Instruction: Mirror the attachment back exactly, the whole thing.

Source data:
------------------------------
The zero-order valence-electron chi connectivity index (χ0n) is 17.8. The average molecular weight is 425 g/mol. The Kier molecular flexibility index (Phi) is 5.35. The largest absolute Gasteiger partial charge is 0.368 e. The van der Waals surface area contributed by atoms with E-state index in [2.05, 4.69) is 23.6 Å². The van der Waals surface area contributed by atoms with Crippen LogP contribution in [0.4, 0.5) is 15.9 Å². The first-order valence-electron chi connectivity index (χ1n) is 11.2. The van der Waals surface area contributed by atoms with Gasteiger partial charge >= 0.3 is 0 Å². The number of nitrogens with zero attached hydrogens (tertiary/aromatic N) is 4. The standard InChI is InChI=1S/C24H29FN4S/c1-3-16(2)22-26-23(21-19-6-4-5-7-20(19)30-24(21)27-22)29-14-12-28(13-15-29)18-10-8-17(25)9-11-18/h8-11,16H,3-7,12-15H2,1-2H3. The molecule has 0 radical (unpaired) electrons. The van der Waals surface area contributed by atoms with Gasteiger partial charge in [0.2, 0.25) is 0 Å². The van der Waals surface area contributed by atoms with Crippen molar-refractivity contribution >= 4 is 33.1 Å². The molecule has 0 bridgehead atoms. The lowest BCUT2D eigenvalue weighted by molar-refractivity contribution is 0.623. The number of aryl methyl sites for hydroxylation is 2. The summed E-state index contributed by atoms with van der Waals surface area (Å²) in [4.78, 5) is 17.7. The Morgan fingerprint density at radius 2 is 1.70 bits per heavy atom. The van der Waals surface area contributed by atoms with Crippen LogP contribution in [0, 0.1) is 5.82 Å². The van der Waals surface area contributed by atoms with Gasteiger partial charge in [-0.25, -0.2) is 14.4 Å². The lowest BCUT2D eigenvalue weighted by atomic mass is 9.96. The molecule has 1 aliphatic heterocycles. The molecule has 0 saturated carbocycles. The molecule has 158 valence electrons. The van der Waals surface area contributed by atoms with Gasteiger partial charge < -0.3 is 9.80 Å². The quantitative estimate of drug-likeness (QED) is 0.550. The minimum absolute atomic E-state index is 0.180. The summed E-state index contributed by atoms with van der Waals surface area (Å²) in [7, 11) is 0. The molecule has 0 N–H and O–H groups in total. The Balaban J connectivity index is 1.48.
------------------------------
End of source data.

The zero-order valence-electron chi connectivity index (χ0n) is 17.8. The average molecular weight is 425 g/mol. The Kier molecular flexibility index (Phi) is 5.35. The largest absolute Gasteiger partial charge is 0.368 e. The van der Waals surface area contributed by atoms with E-state index in [2.05, 4.69) is 23.6 Å². The van der Waals surface area contributed by atoms with Crippen LogP contribution in [0.4, 0.5) is 15.9 Å². The first-order valence-electron chi connectivity index (χ1n) is 11.2. The van der Waals surface area contributed by atoms with Gasteiger partial charge >= 0.3 is 0 Å². The number of nitrogens with zero attached hydrogens (tertiary/aromatic N) is 4. The standard InChI is InChI=1S/C24H29FN4S/c1-3-16(2)22-26-23(21-19-6-4-5-7-20(19)30-24(21)27-22)29-14-12-28(13-15-29)18-10-8-17(25)9-11-18/h8-11,16H,3-7,12-15H2,1-2H3. The molecule has 0 radical (unpaired) electrons. The van der Waals surface area contributed by atoms with Gasteiger partial charge in [0.2, 0.25) is 0 Å². The van der Waals surface area contributed by atoms with Crippen molar-refractivity contribution >= 4 is 33.1 Å². The molecule has 0 bridgehead atoms. The lowest BCUT2D eigenvalue weighted by molar-refractivity contribution is 0.623. The number of aryl methyl sites for hydroxylation is 2. The summed E-state index contributed by atoms with van der Waals surface area (Å²) in [4.78, 5) is 17.7. The Morgan fingerprint density at radius 2 is 1.70 bits per heavy atom. The van der Waals surface area contributed by atoms with Crippen LogP contribution in [0, 0.1) is 5.82 Å². The van der Waals surface area contributed by atoms with Gasteiger partial charge in [-0.25, -0.2) is 14.4 Å². The lowest BCUT2D eigenvalue weighted by atomic mass is 9.96. The molecule has 1 aliphatic heterocycles. The molecule has 0 saturated carbocycles. The molecule has 158 valence electrons. The van der Waals surface area contributed by atoms with Gasteiger partial charge < -0.3 is 9.80 Å². The quantitative estimate of drug-likeness (QED) is 0.550. The minimum absolute atomic E-state index is 0.180. The summed E-state index contributed by atoms with van der Waals surface area (Å²) in [7, 11) is 0. The molecule has 0 N–H and O–H groups in total. The Balaban J connectivity index is 1.48.